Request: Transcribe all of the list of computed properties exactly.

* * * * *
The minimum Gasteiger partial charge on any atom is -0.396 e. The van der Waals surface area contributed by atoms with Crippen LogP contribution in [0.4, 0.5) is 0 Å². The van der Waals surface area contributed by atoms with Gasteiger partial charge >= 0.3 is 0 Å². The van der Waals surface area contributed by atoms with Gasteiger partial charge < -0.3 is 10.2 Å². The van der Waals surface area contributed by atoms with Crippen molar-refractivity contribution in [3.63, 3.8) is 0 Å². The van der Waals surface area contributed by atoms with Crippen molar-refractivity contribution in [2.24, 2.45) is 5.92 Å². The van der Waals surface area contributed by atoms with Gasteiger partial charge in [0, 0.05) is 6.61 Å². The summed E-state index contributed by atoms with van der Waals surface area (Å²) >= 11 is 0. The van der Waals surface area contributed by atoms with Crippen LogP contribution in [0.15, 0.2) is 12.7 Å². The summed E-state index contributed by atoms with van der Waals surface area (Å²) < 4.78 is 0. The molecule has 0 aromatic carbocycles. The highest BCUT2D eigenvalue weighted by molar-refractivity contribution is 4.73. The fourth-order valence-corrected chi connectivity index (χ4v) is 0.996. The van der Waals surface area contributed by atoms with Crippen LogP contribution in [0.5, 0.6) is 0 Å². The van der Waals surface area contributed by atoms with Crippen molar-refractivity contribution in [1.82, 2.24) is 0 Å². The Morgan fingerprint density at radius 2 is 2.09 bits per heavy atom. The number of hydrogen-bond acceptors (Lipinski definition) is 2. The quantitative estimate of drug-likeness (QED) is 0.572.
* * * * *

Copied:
The minimum Gasteiger partial charge on any atom is -0.396 e. The van der Waals surface area contributed by atoms with Crippen LogP contribution in [0.4, 0.5) is 0 Å². The van der Waals surface area contributed by atoms with Gasteiger partial charge >= 0.3 is 0 Å². The van der Waals surface area contributed by atoms with Gasteiger partial charge < -0.3 is 10.2 Å². The van der Waals surface area contributed by atoms with Crippen molar-refractivity contribution in [3.63, 3.8) is 0 Å². The van der Waals surface area contributed by atoms with Crippen molar-refractivity contribution in [2.24, 2.45) is 5.92 Å². The van der Waals surface area contributed by atoms with Gasteiger partial charge in [0, 0.05) is 6.61 Å². The summed E-state index contributed by atoms with van der Waals surface area (Å²) >= 11 is 0. The van der Waals surface area contributed by atoms with Crippen LogP contribution in [0.15, 0.2) is 12.7 Å². The summed E-state index contributed by atoms with van der Waals surface area (Å²) < 4.78 is 0. The molecule has 0 aromatic carbocycles. The highest BCUT2D eigenvalue weighted by molar-refractivity contribution is 4.73. The fourth-order valence-corrected chi connectivity index (χ4v) is 0.996. The van der Waals surface area contributed by atoms with Crippen LogP contribution in [0.5, 0.6) is 0 Å². The van der Waals surface area contributed by atoms with Crippen molar-refractivity contribution in [1.82, 2.24) is 0 Å². The Morgan fingerprint density at radius 2 is 2.09 bits per heavy atom. The number of hydrogen-bond acceptors (Lipinski definition) is 2. The quantitative estimate of drug-likeness (QED) is 0.572.